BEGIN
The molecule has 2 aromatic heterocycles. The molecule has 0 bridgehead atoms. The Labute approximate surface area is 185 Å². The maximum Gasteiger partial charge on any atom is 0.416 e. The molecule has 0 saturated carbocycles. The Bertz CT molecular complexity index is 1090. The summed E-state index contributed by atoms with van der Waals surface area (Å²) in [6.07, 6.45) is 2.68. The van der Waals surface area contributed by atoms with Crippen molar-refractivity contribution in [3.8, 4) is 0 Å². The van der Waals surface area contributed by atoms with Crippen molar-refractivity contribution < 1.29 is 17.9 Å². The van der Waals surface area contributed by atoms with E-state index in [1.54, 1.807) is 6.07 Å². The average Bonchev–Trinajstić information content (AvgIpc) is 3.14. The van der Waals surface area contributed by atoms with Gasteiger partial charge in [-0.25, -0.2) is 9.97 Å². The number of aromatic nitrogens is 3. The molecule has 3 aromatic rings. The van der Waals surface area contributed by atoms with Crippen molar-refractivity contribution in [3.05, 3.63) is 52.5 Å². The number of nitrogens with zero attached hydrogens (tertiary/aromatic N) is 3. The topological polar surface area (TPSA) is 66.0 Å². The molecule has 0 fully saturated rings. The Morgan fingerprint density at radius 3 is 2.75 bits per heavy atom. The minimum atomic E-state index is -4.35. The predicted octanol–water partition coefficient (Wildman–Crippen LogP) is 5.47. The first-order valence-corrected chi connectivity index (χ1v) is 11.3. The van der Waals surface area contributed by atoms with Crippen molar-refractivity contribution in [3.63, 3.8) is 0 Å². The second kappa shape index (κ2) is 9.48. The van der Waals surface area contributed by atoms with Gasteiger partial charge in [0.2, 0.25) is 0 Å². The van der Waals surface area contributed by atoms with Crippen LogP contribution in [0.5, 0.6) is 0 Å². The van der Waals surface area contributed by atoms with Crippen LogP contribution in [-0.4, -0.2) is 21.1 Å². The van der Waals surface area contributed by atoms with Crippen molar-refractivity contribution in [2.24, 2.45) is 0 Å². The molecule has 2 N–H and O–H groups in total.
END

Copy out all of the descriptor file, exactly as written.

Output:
The molecule has 2 aromatic heterocycles. The molecule has 0 bridgehead atoms. The Labute approximate surface area is 185 Å². The maximum Gasteiger partial charge on any atom is 0.416 e. The molecule has 0 saturated carbocycles. The Bertz CT molecular complexity index is 1090. The summed E-state index contributed by atoms with van der Waals surface area (Å²) in [6.07, 6.45) is 2.68. The van der Waals surface area contributed by atoms with Crippen molar-refractivity contribution in [3.8, 4) is 0 Å². The van der Waals surface area contributed by atoms with Crippen molar-refractivity contribution < 1.29 is 17.9 Å². The van der Waals surface area contributed by atoms with E-state index in [1.54, 1.807) is 6.07 Å². The average Bonchev–Trinajstić information content (AvgIpc) is 3.14. The van der Waals surface area contributed by atoms with Gasteiger partial charge in [-0.25, -0.2) is 9.97 Å². The number of aromatic nitrogens is 3. The molecule has 3 aromatic rings. The van der Waals surface area contributed by atoms with Crippen molar-refractivity contribution in [3.05, 3.63) is 52.5 Å². The number of nitrogens with zero attached hydrogens (tertiary/aromatic N) is 3. The topological polar surface area (TPSA) is 66.0 Å². The molecule has 0 fully saturated rings. The Morgan fingerprint density at radius 3 is 2.75 bits per heavy atom. The minimum atomic E-state index is -4.35. The predicted octanol–water partition coefficient (Wildman–Crippen LogP) is 5.47. The first-order valence-corrected chi connectivity index (χ1v) is 11.3. The van der Waals surface area contributed by atoms with Crippen molar-refractivity contribution in [3.63, 3.8) is 0 Å². The second kappa shape index (κ2) is 9.48. The van der Waals surface area contributed by atoms with Gasteiger partial charge in [0.2, 0.25) is 0 Å². The van der Waals surface area contributed by atoms with Crippen LogP contribution in [0.5, 0.6) is 0 Å². The van der Waals surface area contributed by atoms with Crippen LogP contribution in [-0.4, -0.2) is 21.1 Å². The van der Waals surface area contributed by atoms with Crippen molar-refractivity contribution in [2.24, 2.45) is 0 Å². The molecule has 2 N–H and O–H groups in total.